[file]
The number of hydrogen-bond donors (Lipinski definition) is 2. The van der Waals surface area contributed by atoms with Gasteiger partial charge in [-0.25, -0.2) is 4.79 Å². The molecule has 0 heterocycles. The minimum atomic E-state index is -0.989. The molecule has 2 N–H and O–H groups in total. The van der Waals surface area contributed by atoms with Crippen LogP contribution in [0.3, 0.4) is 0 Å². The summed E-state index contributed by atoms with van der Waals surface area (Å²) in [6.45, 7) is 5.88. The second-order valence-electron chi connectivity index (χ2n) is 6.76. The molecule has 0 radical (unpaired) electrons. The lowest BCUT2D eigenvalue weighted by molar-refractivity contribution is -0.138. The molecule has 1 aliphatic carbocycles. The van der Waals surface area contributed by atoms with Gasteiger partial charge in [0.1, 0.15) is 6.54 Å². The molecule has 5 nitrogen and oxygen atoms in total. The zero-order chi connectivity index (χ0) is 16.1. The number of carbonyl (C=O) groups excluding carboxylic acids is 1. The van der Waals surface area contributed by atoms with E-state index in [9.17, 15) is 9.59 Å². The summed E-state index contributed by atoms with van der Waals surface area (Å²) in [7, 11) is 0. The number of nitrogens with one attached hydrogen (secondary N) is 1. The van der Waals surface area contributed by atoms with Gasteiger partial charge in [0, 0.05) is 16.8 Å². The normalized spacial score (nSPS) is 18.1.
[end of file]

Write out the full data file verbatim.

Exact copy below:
The number of hydrogen-bond donors (Lipinski definition) is 2. The van der Waals surface area contributed by atoms with Gasteiger partial charge in [-0.25, -0.2) is 4.79 Å². The molecule has 0 heterocycles. The minimum atomic E-state index is -0.989. The molecule has 2 N–H and O–H groups in total. The van der Waals surface area contributed by atoms with Crippen LogP contribution in [0.3, 0.4) is 0 Å². The summed E-state index contributed by atoms with van der Waals surface area (Å²) in [6.45, 7) is 5.88. The second-order valence-electron chi connectivity index (χ2n) is 6.76. The molecule has 0 radical (unpaired) electrons. The lowest BCUT2D eigenvalue weighted by molar-refractivity contribution is -0.138. The molecule has 1 aliphatic carbocycles. The van der Waals surface area contributed by atoms with Gasteiger partial charge in [0.1, 0.15) is 6.54 Å². The molecule has 5 nitrogen and oxygen atoms in total. The zero-order chi connectivity index (χ0) is 16.1. The number of carbonyl (C=O) groups excluding carboxylic acids is 1. The van der Waals surface area contributed by atoms with E-state index in [9.17, 15) is 9.59 Å². The summed E-state index contributed by atoms with van der Waals surface area (Å²) in [7, 11) is 0. The number of nitrogens with one attached hydrogen (secondary N) is 1. The van der Waals surface area contributed by atoms with Gasteiger partial charge in [0, 0.05) is 16.8 Å². The normalized spacial score (nSPS) is 18.1.